If you purchase property and your down payment is less than 20% of the appraised value, the lender will require you to buy a private mortgage insurance, known as PMI.
This is in order to protect the loan and make sure that in case of mortgage default, the insurance will pay the balance owed by the borrower.
PMI charges vary depending on the size of the down payment and the loan, but they typically amount to about one-half of 1 percent of the loan, according to the Mortgage Bankers Association of America. Mortgage insurance premiums are not tax deductible.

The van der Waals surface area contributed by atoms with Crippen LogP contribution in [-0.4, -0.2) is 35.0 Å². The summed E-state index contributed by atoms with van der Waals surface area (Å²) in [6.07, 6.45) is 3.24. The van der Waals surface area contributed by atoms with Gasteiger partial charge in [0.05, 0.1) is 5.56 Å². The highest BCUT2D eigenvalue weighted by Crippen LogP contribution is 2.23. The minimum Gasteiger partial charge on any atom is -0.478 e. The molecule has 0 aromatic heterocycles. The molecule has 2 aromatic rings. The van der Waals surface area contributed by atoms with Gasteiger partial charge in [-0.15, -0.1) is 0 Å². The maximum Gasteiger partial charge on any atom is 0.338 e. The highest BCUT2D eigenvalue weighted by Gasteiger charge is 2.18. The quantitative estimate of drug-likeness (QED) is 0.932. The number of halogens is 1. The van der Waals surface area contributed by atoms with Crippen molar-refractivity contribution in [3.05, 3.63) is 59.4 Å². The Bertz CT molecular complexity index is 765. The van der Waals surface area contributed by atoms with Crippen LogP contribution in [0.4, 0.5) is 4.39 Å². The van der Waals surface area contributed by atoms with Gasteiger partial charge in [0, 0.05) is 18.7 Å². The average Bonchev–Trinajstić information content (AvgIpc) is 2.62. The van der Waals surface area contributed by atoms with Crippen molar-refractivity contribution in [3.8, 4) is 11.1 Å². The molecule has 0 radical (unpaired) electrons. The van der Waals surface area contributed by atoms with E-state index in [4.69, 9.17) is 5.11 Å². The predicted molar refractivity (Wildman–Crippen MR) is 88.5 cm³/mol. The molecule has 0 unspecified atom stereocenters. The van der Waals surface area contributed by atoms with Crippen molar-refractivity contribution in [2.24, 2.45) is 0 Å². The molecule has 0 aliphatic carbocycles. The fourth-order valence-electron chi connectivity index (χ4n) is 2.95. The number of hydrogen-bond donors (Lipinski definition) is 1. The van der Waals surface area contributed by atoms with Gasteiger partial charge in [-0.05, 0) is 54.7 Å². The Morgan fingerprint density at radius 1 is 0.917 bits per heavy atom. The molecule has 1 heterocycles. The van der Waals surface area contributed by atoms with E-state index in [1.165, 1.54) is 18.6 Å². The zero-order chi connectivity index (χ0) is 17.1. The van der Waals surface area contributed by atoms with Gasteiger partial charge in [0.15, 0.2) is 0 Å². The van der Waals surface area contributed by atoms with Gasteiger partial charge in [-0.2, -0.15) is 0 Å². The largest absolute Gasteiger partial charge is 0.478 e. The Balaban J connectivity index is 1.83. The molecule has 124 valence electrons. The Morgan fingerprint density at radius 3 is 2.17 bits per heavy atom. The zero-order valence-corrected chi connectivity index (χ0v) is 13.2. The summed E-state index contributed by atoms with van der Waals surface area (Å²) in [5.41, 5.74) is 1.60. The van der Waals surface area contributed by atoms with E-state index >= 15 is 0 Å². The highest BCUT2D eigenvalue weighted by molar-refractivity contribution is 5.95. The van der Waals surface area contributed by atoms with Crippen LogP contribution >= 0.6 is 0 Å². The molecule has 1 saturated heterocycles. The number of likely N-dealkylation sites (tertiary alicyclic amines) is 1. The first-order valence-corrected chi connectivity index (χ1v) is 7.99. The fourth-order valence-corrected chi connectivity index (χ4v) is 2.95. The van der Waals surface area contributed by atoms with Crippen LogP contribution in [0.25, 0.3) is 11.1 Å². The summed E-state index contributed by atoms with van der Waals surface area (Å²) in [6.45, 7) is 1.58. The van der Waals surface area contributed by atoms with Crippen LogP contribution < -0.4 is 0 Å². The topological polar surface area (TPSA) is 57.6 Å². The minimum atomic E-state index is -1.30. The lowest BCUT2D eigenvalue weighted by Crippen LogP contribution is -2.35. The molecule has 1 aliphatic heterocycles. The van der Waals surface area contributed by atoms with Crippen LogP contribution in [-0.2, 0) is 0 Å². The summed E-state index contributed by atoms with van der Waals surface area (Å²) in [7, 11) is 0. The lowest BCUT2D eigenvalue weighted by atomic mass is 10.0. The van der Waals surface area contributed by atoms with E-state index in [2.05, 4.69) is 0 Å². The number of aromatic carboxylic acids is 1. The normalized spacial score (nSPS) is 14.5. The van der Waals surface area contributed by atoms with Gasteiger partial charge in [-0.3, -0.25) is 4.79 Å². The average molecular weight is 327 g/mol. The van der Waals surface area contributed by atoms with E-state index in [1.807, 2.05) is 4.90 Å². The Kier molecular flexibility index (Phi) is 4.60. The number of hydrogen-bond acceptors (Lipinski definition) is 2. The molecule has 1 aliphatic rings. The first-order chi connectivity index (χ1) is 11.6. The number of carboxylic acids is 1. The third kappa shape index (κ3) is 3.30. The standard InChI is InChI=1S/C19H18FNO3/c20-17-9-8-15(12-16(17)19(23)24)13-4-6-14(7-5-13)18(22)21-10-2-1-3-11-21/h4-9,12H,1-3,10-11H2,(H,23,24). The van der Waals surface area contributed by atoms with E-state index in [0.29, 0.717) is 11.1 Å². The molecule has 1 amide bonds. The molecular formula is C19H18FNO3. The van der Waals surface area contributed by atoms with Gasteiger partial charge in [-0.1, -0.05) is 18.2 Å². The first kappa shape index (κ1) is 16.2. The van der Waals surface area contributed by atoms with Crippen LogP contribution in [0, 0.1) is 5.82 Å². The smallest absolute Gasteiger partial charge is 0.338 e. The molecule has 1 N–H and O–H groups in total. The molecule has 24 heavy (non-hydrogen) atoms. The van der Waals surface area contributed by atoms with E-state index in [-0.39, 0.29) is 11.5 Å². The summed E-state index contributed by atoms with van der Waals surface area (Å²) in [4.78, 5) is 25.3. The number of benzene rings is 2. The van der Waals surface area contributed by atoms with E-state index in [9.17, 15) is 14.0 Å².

Let's say you put down 3.5 percent or $3,500 on a $100,000 house. The lender multiplies the 96.5 percent loan, or $96,500, by .005. The result is an annual PMI of $480, which is divided into monthly payments of $40.00 per month
Once you make payments and reach the 20% equity, the bank will waive the PMI.
Most home buyers need PMI because 20 percent of the sale price on a home is a lot of money; for instance, that's $20,000 on a $100,000 home. Home buyers must maintain the PMI premiums until they cross that one-fifth-of-principal threshold, a process that can take years in longer-term mortgages.
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